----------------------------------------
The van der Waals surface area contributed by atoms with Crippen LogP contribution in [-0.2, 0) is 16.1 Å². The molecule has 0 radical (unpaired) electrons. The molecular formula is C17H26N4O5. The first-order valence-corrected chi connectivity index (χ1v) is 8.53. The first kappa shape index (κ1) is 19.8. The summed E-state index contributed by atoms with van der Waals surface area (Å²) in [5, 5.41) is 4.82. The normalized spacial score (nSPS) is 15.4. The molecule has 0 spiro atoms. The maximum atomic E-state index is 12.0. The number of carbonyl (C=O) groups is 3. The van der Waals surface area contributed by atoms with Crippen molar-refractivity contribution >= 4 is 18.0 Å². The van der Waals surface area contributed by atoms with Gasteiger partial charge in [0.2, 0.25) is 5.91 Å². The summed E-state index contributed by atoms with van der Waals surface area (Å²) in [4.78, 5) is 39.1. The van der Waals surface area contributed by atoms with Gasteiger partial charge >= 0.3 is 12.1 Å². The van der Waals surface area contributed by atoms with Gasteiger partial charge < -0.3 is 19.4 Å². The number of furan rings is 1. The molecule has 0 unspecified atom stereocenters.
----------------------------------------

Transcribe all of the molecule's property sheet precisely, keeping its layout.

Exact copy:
The van der Waals surface area contributed by atoms with Crippen LogP contribution in [-0.2, 0) is 16.1 Å². The molecule has 0 radical (unpaired) electrons. The molecular formula is C17H26N4O5. The first-order valence-corrected chi connectivity index (χ1v) is 8.53. The first kappa shape index (κ1) is 19.8. The summed E-state index contributed by atoms with van der Waals surface area (Å²) in [5, 5.41) is 4.82. The normalized spacial score (nSPS) is 15.4. The molecule has 0 spiro atoms. The maximum atomic E-state index is 12.0. The number of carbonyl (C=O) groups is 3. The van der Waals surface area contributed by atoms with Crippen molar-refractivity contribution >= 4 is 18.0 Å². The van der Waals surface area contributed by atoms with Gasteiger partial charge in [0.2, 0.25) is 5.91 Å². The summed E-state index contributed by atoms with van der Waals surface area (Å²) in [4.78, 5) is 39.1. The van der Waals surface area contributed by atoms with Gasteiger partial charge >= 0.3 is 12.1 Å². The van der Waals surface area contributed by atoms with Gasteiger partial charge < -0.3 is 19.4 Å². The number of furan rings is 1. The molecule has 0 unspecified atom stereocenters.